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Tuesday, 18 November 2014

Developing a stakeholder led vision for fisheries in the year 2050 - too far off or too far out?


In September 2014, a group of people, actively working in different aspects of UK fisheries, gathered to discuss what the future might hold for UK fisheries.

To see who attended the workshop click here

They discussed questions like:


Which species will be on the menu? 

What will the British fleet look like? 
How much will a wild caught fish be worth?

After watching the video you are encoraged to rspond here:

We would like to hear your vision for UK fisheries in 2050. We will be incorporating comments we receive to our draft vision at the end of February 2015. Alternatively, submit your own vision of what you want the future to look like. Follow us on Twitter - @UKFisheries2050 - or look for #Fisheries2050.



This was the vision:


In 2050 the human population is now at nine billion. Land-based food production has become focused on growing crops for carbohydrates (eg grains, rice, vegetables) because growing animals for meat is a less efficient use of land. In contrast, the energetics of the marine environment are such that sunlight is efficiently converted into protein (marine animals), so fish and shellfish has become an increasingly important protein source.

UK seas are 2–3°C warmer than 2014, which has resulted in shifts in the distributions of some species, the reorganisation of many fish communities and new fishing opportunities. Cold-loving species, such as cod, haddock and whiting have declined, while we have seen an increase in warm-loving species, such as red mullet, red gurnard and John Dory. Though species composition has changed, European seas have remained productive.

The UK has been a global leader in reforming its fisheries. More UK fisheries are sustainable and productive than in 2014, and fishermen now have a better standard of living with a guaranteed level of income through salaries. Existing law and policy was applied sensitively and adaptively, which led to the recovery of many commercially important fish stocks. Rising fuel costs prompted industry-led initiatives to reduce dependence on fossil fuels, mainly through the implementation of innovative technologies. The industry has raised its standards of labour practices and fishing methods in consideration of the welfare of the people and the animals involved.

In 2050, there are distinct forms of fish production and markets within UK fisheries. An artisanal market has developed around inshore capture, using static gear, short supply chains, valued coastal communities and highly informed consumers. Offshore fisheries are sustainable as a result of new technologies and mostly supply businesses buying in bulk, such as those producing highly processed fish products. Aquaculture focuses on mass protein production as well as niche production of a few high value species. The UK industry has reduced its dependence on wild-caught fisheries by increasing production of molluscs and crustaceans as well as herbivorous fish, such as carp and mullet, but also through advances in alternative protein sources in fish food.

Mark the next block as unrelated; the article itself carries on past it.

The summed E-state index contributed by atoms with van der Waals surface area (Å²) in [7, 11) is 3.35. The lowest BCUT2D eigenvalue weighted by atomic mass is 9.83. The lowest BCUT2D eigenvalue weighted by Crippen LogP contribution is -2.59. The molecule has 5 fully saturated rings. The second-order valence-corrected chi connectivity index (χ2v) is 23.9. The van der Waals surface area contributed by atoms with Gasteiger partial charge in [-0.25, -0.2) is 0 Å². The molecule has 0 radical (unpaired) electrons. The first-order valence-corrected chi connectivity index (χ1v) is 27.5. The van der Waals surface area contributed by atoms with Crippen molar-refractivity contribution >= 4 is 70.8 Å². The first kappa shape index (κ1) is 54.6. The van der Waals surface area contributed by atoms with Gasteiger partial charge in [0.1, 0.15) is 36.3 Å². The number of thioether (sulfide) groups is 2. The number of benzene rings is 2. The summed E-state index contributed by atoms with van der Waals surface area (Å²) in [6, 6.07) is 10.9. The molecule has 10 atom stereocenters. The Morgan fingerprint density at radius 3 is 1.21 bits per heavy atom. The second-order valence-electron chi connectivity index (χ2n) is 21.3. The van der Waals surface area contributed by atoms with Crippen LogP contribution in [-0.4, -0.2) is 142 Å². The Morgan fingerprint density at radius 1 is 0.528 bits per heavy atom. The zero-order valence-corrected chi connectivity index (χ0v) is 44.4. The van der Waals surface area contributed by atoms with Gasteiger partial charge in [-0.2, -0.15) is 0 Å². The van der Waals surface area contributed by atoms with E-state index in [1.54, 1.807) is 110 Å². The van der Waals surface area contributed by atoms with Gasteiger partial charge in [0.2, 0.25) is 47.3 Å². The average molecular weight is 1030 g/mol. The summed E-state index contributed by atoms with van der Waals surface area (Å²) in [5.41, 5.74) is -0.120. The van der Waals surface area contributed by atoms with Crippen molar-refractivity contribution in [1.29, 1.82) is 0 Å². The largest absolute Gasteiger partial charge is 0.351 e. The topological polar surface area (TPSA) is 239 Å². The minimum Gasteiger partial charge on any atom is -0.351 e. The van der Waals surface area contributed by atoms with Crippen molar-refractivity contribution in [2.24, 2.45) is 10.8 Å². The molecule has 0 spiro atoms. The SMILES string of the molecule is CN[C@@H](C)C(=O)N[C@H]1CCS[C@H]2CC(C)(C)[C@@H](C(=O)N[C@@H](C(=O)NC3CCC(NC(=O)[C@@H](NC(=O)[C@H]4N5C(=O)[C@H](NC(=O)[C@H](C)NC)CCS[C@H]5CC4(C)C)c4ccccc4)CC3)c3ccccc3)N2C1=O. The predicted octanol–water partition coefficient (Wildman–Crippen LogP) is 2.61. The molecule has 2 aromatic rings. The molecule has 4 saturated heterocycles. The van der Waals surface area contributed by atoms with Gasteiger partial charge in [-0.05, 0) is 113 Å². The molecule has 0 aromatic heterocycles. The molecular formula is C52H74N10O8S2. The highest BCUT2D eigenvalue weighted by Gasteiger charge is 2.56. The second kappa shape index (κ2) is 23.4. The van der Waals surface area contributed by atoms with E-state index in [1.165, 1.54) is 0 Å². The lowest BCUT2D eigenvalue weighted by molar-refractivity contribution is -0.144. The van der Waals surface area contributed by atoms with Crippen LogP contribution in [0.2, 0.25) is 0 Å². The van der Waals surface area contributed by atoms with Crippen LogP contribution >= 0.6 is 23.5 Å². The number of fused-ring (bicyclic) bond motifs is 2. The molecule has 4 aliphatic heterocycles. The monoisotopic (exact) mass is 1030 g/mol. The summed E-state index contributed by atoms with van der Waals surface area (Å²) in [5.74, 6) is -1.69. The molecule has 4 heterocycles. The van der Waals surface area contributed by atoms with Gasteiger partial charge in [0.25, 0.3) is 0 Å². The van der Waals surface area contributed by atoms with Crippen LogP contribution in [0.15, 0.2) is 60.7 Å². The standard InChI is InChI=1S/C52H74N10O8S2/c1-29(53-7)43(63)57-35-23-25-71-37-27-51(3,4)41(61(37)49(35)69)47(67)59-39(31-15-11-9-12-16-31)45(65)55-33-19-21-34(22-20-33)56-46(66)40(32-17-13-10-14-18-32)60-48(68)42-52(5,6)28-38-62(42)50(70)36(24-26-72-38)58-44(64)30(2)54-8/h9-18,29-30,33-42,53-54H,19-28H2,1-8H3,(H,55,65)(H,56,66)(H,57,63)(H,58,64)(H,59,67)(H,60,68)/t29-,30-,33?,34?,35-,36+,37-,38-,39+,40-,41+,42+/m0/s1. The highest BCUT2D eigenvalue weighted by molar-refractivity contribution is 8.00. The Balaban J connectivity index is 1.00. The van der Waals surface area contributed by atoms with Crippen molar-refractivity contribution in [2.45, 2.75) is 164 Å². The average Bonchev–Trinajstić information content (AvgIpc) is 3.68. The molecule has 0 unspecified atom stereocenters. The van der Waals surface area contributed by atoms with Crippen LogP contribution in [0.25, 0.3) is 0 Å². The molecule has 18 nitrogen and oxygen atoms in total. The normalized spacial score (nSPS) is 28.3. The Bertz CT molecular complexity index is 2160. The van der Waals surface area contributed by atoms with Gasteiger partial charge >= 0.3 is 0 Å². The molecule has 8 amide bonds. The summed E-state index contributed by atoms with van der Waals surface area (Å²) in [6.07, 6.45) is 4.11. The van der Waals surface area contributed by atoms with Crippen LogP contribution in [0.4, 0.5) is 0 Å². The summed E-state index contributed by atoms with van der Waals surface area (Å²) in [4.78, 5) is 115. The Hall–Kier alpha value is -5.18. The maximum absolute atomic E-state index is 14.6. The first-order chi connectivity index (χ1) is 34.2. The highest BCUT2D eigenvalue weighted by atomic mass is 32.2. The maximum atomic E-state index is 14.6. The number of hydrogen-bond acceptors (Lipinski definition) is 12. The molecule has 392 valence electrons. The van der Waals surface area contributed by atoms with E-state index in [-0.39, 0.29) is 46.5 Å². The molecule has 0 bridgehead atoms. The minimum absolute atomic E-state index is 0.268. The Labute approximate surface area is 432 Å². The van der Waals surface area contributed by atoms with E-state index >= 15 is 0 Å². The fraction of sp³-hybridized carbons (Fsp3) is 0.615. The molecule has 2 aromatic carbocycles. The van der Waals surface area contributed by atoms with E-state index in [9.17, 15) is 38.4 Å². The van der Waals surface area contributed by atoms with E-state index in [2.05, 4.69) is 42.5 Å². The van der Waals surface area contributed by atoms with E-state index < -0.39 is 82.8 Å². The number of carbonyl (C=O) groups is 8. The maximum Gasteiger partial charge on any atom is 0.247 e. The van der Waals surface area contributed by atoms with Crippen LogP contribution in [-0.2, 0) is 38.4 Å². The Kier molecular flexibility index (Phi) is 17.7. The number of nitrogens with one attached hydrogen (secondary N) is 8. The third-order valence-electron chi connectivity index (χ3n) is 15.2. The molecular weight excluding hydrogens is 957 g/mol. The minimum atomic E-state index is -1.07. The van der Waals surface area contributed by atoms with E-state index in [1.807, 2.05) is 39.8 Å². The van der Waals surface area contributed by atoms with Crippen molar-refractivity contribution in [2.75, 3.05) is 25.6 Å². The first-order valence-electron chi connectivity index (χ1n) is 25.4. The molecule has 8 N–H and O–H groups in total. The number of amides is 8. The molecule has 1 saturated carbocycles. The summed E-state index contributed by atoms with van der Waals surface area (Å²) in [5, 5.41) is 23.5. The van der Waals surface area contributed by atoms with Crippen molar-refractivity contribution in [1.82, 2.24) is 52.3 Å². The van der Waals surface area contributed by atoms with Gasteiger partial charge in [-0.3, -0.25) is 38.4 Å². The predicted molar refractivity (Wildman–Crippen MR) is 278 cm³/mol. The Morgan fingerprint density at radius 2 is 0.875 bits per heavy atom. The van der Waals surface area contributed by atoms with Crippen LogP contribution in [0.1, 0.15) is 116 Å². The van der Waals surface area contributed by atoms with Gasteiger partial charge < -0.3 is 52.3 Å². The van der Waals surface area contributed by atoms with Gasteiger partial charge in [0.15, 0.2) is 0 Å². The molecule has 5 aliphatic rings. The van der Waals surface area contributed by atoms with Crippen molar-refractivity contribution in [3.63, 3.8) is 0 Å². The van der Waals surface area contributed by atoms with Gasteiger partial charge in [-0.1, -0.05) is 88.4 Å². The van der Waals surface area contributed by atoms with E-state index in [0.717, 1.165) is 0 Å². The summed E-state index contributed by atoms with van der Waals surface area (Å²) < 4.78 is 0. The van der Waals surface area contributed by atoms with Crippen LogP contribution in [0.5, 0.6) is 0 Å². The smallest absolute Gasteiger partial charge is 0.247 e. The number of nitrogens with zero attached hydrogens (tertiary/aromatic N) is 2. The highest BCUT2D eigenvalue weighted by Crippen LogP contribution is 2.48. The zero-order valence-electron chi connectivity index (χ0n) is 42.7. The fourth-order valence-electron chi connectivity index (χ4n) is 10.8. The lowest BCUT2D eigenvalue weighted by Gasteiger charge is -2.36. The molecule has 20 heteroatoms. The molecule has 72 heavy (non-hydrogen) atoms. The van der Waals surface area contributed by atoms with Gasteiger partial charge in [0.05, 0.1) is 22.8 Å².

Fishing businesses at all scales are more stable due to fair prices, lower market volatility and more co-operative business models. Fishermen are well-educated and attentive to the markets in which they operate. The management framework and technologies exist to allow fishermen to be responsive to real-time communication with buyers and consumers in order to deliver a quality, fairly-priced product in an internationally competitive market.

All consumption is of sustainably fished, fully traceable stock, whether caught locally or imported from overseas. The UK example has resonated globally, resulting in marked improvements in international standards and practices. Some consumers have embraced and celebrate seasonality and diversity of UK fisheries, increasingly choosing to “Buy British”, and all experience the health benefits of regular fish consumption. Waste has been reduced through gear modification and targeted fishing, use of the whole catch and efficient use of all products pulled from the sea.

Large databases built on many decades of information gathered from a multitude of sources contribute to real-time, responsive management. Fishing boats act as research vessels with on-board image recognition technology that automatically digitises catch data and pools it from multiple sources. These data, alongside adaptive regulatory tools, have revolutionised stock management and near-time prediction of landings.

In thirty-five years, changes within the UK fishing industry have made it a sustainable option for meeting protein demands. Healthy oceans have been achieved alongside improvements in the economic sustainability and wellbeing of fishing communities. Consumers trust the integrity and sustainability of UK seafood supply networks and aim to buy British products, pay fair prices for their products and embrace new species as they become available. These changes, from suppliers to consumers, have made the UK fishing industry more resilient to the changes that have come about as a result of climate change. As we face more environmental uncertainty beyond 2050, we are confident that UK fisheries will not only continue to contribute to the food supply, they will also retain many social, economic, health and cultural benefits.